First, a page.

Seven Letters from Paris by Samantha Vérant is the book that unashamedly brought me into 2015. It is almost exactly as it sounds:
soppy, sentimental and annoyingly delightful.
It’s description, despite charming, would typically lead it from mine, into the hands of my friend. She’s a girl who dreams of bumping into a guy in
Central Park whilst running her own flower shop. It’s a lovely dream, she’s a lovely girl, but both need to be brought down to earth on the odd occasion.
This book floats in fantasy skies, the same ones I very often avoid, unless they have to do with world peace. Like any girl however, get me in the right
mood, turn on the right chick flick or in this case, set me up with one that’s soon-to-be, and my heart too will find it’s way to France. More specifically
to a guy, a scooter and an achingly beautiful accent – all things you’ll find in Seven Letters. I will share with you one quote, and then recommend that
even the cynics read it, because if love exists, it has never existed quite so rhythmically as it does in this book (so much so that it makes you sad).
The quote goes like this, “God needed seven days to create the world, so maybe I will need more than seven letters to build something as great as world
creation is with you.” Perhaps if guys shouted this out of their car windows, I too would come up with a response more kind than the finger to their
Let’s move on. After Seven Letters from Paris, I was prepared to learn something a little bigger than the sad state of my love life (it’s not you, Samantha,
it’s me). I mean, if it was non-existent before the book, it was a bloody crumb after. A star to be seen only through squinting – just to appear as a satellite.
So more recently I picked up Playing Big by Tara Mohr. I figured before looking at or for someone else, I should take some time to look at myself.
Again, I’d describe it as painfully enchanting. Firstly, to find out I’d been shooting myself in the foot: painful. The next bit could be the same for you.
Luckily, Tara comes well-equipped with solutions to counteract our actions. You see, absent-mindedly, we’ve been undermining ourselves, and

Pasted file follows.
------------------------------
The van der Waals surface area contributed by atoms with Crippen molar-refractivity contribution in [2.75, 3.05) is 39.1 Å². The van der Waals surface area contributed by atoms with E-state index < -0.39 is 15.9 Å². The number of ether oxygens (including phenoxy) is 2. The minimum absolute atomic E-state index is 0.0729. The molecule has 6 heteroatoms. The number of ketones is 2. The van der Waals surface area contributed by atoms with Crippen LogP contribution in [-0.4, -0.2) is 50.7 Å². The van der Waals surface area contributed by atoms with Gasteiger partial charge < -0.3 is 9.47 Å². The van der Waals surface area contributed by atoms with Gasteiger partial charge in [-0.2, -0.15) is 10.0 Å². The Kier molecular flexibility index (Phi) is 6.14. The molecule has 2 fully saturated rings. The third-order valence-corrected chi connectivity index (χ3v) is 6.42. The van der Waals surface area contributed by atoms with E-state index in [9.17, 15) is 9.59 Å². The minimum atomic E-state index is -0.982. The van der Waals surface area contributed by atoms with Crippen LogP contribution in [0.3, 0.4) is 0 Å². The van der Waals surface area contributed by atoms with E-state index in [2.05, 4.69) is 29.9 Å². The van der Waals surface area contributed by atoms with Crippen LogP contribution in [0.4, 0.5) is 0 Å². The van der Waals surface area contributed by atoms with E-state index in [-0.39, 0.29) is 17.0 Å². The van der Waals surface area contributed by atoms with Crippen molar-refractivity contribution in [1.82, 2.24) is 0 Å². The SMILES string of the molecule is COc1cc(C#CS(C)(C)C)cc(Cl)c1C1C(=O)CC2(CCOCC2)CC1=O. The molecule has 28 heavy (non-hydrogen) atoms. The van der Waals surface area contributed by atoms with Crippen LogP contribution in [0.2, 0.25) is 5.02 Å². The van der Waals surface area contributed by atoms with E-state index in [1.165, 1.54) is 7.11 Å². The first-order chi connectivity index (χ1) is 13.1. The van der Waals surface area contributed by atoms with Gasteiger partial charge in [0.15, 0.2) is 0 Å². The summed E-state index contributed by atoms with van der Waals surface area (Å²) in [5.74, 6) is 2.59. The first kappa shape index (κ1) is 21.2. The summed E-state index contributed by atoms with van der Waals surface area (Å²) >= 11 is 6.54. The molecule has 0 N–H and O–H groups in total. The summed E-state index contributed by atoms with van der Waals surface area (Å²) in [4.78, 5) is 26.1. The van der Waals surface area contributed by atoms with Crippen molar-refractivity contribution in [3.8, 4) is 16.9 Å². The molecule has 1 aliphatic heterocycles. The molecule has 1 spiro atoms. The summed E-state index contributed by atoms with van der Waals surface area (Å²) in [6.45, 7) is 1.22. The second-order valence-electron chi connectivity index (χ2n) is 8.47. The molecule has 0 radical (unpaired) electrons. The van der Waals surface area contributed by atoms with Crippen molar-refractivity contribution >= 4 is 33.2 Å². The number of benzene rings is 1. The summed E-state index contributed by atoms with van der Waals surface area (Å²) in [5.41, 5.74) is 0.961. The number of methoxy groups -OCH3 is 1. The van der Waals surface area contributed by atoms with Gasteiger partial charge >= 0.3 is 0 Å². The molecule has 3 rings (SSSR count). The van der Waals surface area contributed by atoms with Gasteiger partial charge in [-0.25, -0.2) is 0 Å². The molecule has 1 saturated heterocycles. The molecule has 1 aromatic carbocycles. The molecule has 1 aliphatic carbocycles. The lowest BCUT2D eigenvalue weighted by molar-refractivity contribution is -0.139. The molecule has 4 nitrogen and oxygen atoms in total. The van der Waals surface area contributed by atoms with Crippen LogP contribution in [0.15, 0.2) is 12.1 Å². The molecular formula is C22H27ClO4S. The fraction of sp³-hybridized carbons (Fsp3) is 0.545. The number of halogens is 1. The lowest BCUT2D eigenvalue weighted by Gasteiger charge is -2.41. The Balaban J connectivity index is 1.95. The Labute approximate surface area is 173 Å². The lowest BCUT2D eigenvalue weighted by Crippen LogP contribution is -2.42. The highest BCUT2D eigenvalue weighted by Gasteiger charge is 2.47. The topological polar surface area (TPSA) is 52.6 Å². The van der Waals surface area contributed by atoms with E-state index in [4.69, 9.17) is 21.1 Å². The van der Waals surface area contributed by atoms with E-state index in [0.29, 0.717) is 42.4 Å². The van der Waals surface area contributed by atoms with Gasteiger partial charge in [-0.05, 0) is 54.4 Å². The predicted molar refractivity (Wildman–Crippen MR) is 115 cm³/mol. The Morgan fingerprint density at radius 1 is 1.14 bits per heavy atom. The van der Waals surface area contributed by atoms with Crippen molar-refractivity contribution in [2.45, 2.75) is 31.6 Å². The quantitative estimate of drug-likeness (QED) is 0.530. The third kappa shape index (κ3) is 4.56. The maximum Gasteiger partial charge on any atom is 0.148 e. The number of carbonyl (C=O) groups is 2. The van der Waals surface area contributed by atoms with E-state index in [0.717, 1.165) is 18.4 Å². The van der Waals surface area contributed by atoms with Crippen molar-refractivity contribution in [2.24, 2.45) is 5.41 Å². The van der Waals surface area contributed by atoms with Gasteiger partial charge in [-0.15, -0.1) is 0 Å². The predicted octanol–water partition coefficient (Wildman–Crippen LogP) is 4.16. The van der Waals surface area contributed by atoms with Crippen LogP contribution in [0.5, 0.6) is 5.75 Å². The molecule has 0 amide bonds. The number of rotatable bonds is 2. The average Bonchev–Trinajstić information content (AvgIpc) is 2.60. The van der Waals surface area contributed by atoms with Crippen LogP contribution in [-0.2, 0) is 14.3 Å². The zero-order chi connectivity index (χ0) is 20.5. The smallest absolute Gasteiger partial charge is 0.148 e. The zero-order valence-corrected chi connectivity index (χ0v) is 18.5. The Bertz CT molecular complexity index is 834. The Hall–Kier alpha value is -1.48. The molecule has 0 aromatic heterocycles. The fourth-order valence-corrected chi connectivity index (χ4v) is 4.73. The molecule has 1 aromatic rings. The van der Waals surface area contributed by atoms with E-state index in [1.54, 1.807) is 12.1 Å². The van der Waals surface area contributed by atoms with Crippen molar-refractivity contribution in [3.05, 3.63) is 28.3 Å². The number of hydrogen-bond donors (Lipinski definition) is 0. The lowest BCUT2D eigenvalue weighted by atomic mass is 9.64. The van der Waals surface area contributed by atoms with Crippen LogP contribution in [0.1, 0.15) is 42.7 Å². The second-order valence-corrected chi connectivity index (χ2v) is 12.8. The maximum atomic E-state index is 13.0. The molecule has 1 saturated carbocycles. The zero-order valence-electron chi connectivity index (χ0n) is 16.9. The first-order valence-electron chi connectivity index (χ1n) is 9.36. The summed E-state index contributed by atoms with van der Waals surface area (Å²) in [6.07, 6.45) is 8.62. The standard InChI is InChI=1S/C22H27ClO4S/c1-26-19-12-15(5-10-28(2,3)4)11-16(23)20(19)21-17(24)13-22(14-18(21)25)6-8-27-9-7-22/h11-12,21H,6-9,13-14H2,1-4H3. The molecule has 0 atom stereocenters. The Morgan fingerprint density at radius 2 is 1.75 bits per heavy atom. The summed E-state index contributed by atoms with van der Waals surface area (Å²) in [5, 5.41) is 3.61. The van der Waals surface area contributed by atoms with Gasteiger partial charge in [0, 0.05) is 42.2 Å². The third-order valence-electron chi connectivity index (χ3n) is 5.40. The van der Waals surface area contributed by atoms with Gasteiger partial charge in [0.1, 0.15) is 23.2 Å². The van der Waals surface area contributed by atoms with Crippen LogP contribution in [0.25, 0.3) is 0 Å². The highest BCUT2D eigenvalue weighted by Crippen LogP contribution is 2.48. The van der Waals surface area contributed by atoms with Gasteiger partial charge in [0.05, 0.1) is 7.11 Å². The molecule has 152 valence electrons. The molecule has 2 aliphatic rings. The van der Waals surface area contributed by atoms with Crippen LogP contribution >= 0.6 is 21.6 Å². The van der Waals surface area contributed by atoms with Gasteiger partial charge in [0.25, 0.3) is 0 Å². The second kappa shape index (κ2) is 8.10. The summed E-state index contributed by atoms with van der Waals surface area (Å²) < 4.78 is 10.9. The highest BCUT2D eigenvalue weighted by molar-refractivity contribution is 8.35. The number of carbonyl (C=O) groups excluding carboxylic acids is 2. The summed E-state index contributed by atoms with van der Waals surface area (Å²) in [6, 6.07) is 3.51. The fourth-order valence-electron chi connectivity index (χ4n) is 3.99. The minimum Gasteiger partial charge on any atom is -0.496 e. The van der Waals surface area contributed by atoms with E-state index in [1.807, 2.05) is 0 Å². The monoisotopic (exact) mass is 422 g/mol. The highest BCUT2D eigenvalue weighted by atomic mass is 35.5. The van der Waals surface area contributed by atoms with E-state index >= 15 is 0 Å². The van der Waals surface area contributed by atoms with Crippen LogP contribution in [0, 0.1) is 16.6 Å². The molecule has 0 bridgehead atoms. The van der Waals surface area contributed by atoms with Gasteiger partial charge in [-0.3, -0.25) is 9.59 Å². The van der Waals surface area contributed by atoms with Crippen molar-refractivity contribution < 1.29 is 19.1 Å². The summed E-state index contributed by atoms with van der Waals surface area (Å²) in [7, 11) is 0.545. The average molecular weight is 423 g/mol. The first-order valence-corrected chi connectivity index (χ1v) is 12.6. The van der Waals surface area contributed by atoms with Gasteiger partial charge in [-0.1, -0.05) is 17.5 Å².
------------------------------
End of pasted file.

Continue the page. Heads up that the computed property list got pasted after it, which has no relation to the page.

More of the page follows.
our ideas. Just take a group situation. Our suggestions are so often filled with maybes, and kind ofs, and perhaps’. These words which defeat the
strength of an idea, singlehandedly defeating the confidence we have in ourselves too. We avoid sharing our ideas with the fear they might be
judged, ridiculed, or rejected. We convince ourselves that the idea isn’t worthwhile anyway, or rather, we don’t have the right to share it.
That we need to work our way up, then we might consider speaking in the same direction.
There are times when I’m writing, and I’ll be talking about something I’ve learnt, or an idea I believe in. I’ll delete a whole paragraph, with one thought
in mind: What do I possibly know about (insert topic here)? The snowball effect is never tardy in following. It goes something like this: I bet there are
a million other blogs talking about this. I bet they’re saying it better. I’m not qualified to write about this. What am I qualified to write about? What do
I even know about writing? Do I even write right? Is there a specific way to write?
It’s questions like these that drag me away from doing what I love – writing, sharing. It’s only when I stand up to speak again that I realise how long it is
that I’ve been quiet. Tara sheds new light upon the situation. She says we won’t succeed to the extent capable of us, in work, in love or in any other aspect
of our lives, in fact, if we are constantly held back by self-questioning and self-doubt. This idea can be related to almost everything we do. She advises
we make an effort to remove any words that do nothing but take up space. If we’ve got an idea, let’s choose to share it, and let’s be confident in doing
so. Let’s not consider ourselves unworthy or unqualified because of who we are, where we’ve been or where we yet haven’t. Because in having opinion,
in existing as a human being of thoughts and taste, and experience and imagination, we are worthy and we are qualified. The only way to become
more so, is in starting somewhere.
What’s stuck in my head since reading these two books is this. First, we must have faith in our own ideas. Then, maybe others
(a french man with a scooter and an accent included) might see sense in them too.